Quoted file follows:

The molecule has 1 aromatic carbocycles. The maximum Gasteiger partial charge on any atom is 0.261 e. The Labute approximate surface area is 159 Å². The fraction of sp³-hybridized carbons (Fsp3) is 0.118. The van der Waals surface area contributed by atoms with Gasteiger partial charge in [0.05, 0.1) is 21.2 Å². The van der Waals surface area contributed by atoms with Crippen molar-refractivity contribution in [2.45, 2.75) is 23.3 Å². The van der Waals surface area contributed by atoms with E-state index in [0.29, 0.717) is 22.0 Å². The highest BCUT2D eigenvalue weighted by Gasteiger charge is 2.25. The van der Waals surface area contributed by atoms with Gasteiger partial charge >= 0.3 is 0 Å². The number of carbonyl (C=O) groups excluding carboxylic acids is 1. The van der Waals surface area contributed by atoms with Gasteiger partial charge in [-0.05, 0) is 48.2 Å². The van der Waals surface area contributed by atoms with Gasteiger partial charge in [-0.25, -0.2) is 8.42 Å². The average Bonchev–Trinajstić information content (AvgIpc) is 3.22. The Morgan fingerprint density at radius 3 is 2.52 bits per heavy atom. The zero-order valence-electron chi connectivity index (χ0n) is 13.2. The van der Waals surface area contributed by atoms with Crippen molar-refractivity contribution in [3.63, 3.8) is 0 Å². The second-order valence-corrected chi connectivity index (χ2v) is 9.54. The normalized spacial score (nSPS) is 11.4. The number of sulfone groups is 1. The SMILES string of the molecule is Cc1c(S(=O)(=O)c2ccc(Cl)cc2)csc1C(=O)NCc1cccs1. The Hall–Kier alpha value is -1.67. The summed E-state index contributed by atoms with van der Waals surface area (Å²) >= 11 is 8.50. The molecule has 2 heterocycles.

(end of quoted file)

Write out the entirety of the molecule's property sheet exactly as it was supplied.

The molecule has 1 aromatic carbocycles. The maximum Gasteiger partial charge on any atom is 0.261 e. The Labute approximate surface area is 159 Å². The fraction of sp³-hybridized carbons (Fsp3) is 0.118. The van der Waals surface area contributed by atoms with Gasteiger partial charge in [0.05, 0.1) is 21.2 Å². The van der Waals surface area contributed by atoms with Crippen molar-refractivity contribution in [2.45, 2.75) is 23.3 Å². The van der Waals surface area contributed by atoms with E-state index in [0.29, 0.717) is 22.0 Å². The highest BCUT2D eigenvalue weighted by Gasteiger charge is 2.25. The van der Waals surface area contributed by atoms with Gasteiger partial charge >= 0.3 is 0 Å². The number of carbonyl (C=O) groups excluding carboxylic acids is 1. The van der Waals surface area contributed by atoms with Gasteiger partial charge in [-0.05, 0) is 48.2 Å². The van der Waals surface area contributed by atoms with Gasteiger partial charge in [-0.25, -0.2) is 8.42 Å². The average Bonchev–Trinajstić information content (AvgIpc) is 3.22. The Morgan fingerprint density at radius 3 is 2.52 bits per heavy atom. The zero-order valence-electron chi connectivity index (χ0n) is 13.2. The van der Waals surface area contributed by atoms with Crippen molar-refractivity contribution in [3.63, 3.8) is 0 Å². The second-order valence-corrected chi connectivity index (χ2v) is 9.54. The normalized spacial score (nSPS) is 11.4. The number of sulfone groups is 1. The SMILES string of the molecule is Cc1c(S(=O)(=O)c2ccc(Cl)cc2)csc1C(=O)NCc1cccs1. The Hall–Kier alpha value is -1.67. The summed E-state index contributed by atoms with van der Waals surface area (Å²) >= 11 is 8.50. The molecule has 2 heterocycles.